UM Press authors predict moderate losses for Democrats in this week’s elections

by Trade Marketing on November 1, 2010

Jones&McDermott With the major news sources predicting a landslide victory for Republicans in Congress in four days, only the most cautious observers have predicted anything less. Yet, the model created by David Jones and Monika McDermott in their book Americans, Congress, and Democratic Responsiveness falls on the side of smaller losses for the Democratic Party.

Real Clear Politics is predicting 47 Congressional races may change from Democrat to Republican, with 40 seats being a toss up. The statistician Nate Silver, who blogs through The New York Times, predicts a 52 seat loss for the Democrats. Many commentators have predicted losses even greater than 50 seats, some saying a 70+ seat gain for Republicans isn’t impossible.

Meanwhile, Jones and McDermott are predicting a modest losses. According to a review in Congress and the Presidency, “Jones and McDermott present estimates of a standard congressional seat change forecasting model… A quick calculation based on current values of the predictors indicates that the standard model predicts that Democrats will lose just 14 House seats in 2010. Jones and McDermott’s updated model, including congressional approval as a predictor, forecasts that Democrats will lose 46 House seats (and majority control of the House) in November of 2010.”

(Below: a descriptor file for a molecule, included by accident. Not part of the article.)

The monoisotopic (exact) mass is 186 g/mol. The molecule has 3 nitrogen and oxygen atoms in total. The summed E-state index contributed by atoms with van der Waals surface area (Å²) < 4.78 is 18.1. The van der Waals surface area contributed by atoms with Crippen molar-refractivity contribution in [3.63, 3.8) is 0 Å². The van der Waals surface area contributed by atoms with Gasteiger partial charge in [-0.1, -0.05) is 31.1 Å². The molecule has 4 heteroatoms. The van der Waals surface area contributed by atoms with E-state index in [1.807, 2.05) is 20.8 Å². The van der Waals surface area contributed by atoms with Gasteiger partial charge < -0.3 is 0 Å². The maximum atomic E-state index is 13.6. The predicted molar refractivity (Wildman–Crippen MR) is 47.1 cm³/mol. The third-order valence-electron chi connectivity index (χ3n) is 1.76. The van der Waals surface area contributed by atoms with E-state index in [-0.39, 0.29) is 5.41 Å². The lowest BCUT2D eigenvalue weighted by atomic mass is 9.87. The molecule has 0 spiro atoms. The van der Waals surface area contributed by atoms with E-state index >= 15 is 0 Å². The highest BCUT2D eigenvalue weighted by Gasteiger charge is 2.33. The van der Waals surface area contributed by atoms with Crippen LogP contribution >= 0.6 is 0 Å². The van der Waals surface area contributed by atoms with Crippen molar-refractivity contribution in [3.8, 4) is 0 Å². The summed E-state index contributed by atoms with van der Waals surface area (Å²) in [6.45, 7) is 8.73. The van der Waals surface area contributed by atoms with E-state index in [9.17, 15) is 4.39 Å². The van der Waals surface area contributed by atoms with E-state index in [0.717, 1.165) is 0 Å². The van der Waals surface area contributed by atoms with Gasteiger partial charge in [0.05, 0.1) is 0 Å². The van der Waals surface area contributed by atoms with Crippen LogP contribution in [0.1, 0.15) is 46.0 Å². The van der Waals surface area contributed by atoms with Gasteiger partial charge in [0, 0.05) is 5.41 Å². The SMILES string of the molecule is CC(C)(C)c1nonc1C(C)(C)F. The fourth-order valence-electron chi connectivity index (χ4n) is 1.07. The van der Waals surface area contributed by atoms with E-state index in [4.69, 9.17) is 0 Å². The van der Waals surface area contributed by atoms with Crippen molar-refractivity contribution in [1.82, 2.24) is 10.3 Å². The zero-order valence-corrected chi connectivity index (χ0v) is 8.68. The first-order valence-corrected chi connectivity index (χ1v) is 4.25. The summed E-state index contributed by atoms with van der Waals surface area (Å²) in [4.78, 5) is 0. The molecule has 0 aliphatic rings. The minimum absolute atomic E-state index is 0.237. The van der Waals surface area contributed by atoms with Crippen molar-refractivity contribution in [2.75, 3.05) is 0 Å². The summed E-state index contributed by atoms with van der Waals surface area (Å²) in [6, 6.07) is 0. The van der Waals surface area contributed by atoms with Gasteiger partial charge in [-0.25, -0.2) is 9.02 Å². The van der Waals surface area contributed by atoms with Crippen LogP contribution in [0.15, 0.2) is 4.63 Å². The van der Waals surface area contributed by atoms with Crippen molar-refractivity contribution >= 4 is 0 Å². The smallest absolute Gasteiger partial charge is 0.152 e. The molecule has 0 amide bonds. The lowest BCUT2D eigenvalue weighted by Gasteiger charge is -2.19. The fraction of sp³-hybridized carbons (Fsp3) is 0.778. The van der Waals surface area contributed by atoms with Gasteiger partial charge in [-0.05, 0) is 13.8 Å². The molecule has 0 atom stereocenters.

Jones and McDermott base their prediction on established statistical parameters, such as the approval of the president and the number seats exposed by each party, they also incorporate Congressional approval into their valuation. Their research shows that while the electorate may not know the specifics of current Congressional policies, they are aware of how Congress stacks up to their own ideological beliefs. During election years like 2008, and 2010 it would seem, members of the unpopular party in power try to distance themselves from the party’s ideology, and hardliners are poised to be thrown from office. They posit that, ultimately, Congress is an institution responsive to the will of the people.

Read the review of Americans, Congress, and Democratic Responsiveness in Congress and the Presidency here:

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